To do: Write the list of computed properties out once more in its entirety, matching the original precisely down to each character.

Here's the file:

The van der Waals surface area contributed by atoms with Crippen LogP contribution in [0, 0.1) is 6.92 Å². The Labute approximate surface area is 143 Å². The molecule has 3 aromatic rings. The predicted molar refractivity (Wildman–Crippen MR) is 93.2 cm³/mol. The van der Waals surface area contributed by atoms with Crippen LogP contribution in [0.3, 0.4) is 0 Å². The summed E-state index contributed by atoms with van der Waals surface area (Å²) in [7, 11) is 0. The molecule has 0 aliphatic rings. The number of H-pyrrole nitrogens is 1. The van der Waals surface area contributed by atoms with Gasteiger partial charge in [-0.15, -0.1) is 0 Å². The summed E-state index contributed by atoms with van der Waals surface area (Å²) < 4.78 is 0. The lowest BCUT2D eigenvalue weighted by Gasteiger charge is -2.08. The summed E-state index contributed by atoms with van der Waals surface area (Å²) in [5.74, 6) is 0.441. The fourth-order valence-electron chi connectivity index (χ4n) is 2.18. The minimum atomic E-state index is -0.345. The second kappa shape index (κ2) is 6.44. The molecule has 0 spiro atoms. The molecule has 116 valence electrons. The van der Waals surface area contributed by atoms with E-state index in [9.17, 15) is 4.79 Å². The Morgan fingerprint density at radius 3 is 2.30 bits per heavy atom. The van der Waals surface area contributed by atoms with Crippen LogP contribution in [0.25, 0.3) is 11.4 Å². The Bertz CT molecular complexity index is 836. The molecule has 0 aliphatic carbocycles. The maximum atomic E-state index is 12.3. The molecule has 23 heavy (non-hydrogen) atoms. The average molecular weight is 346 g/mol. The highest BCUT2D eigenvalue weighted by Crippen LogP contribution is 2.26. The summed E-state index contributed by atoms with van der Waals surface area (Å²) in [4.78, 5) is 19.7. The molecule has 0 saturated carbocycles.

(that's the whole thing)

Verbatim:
The van der Waals surface area contributed by atoms with Crippen LogP contribution in [0, 0.1) is 6.92 Å². The Labute approximate surface area is 143 Å². The molecule has 3 aromatic rings. The predicted molar refractivity (Wildman–Crippen MR) is 93.2 cm³/mol. The van der Waals surface area contributed by atoms with Crippen LogP contribution in [0.3, 0.4) is 0 Å². The summed E-state index contributed by atoms with van der Waals surface area (Å²) in [7, 11) is 0. The molecule has 0 aliphatic rings. The number of H-pyrrole nitrogens is 1. The van der Waals surface area contributed by atoms with Gasteiger partial charge in [-0.15, -0.1) is 0 Å². The summed E-state index contributed by atoms with van der Waals surface area (Å²) < 4.78 is 0. The lowest BCUT2D eigenvalue weighted by Gasteiger charge is -2.08. The summed E-state index contributed by atoms with van der Waals surface area (Å²) in [5.74, 6) is 0.441. The fourth-order valence-electron chi connectivity index (χ4n) is 2.18. The minimum atomic E-state index is -0.345. The second kappa shape index (κ2) is 6.44. The molecule has 0 spiro atoms. The molecule has 116 valence electrons. The van der Waals surface area contributed by atoms with E-state index in [9.17, 15) is 4.79 Å². The Morgan fingerprint density at radius 3 is 2.30 bits per heavy atom. The van der Waals surface area contributed by atoms with Crippen LogP contribution in [0.25, 0.3) is 11.4 Å². The Bertz CT molecular complexity index is 836. The molecule has 0 aliphatic carbocycles. The maximum atomic E-state index is 12.3. The molecule has 23 heavy (non-hydrogen) atoms. The average molecular weight is 346 g/mol. The highest BCUT2D eigenvalue weighted by Crippen LogP contribution is 2.26. The summed E-state index contributed by atoms with van der Waals surface area (Å²) in [4.78, 5) is 19.7. The molecule has 0 saturated carbocycles.